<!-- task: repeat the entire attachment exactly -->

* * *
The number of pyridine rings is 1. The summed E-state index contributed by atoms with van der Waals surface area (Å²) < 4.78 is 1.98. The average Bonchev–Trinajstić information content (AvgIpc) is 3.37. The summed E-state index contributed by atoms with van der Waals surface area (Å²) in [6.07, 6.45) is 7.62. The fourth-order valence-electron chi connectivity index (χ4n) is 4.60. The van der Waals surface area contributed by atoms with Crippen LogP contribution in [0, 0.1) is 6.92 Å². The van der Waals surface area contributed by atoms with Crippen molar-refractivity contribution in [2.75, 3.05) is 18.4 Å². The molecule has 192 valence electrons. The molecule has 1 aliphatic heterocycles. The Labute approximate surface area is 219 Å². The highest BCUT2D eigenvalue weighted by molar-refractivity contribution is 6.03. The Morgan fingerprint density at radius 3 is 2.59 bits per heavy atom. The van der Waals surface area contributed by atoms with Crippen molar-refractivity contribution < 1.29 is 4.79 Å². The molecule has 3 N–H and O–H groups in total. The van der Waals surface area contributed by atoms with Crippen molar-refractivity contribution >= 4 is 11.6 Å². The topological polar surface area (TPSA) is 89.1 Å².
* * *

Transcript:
The number of pyridine rings is 1. The summed E-state index contributed by atoms with van der Waals surface area (Å²) < 4.78 is 1.98. The average Bonchev–Trinajstić information content (AvgIpc) is 3.37. The summed E-state index contributed by atoms with van der Waals surface area (Å²) in [6.07, 6.45) is 7.62. The fourth-order valence-electron chi connectivity index (χ4n) is 4.60. The van der Waals surface area contributed by atoms with Crippen LogP contribution in [0, 0.1) is 6.92 Å². The van der Waals surface area contributed by atoms with Crippen molar-refractivity contribution in [2.75, 3.05) is 18.4 Å². The molecule has 192 valence electrons. The molecule has 1 aliphatic heterocycles. The Labute approximate surface area is 219 Å². The highest BCUT2D eigenvalue weighted by molar-refractivity contribution is 6.03. The Morgan fingerprint density at radius 3 is 2.59 bits per heavy atom. The van der Waals surface area contributed by atoms with Crippen molar-refractivity contribution < 1.29 is 4.79 Å². The molecule has 3 N–H and O–H groups in total. The van der Waals surface area contributed by atoms with Crippen molar-refractivity contribution >= 4 is 11.6 Å². The topological polar surface area (TPSA) is 89.1 Å².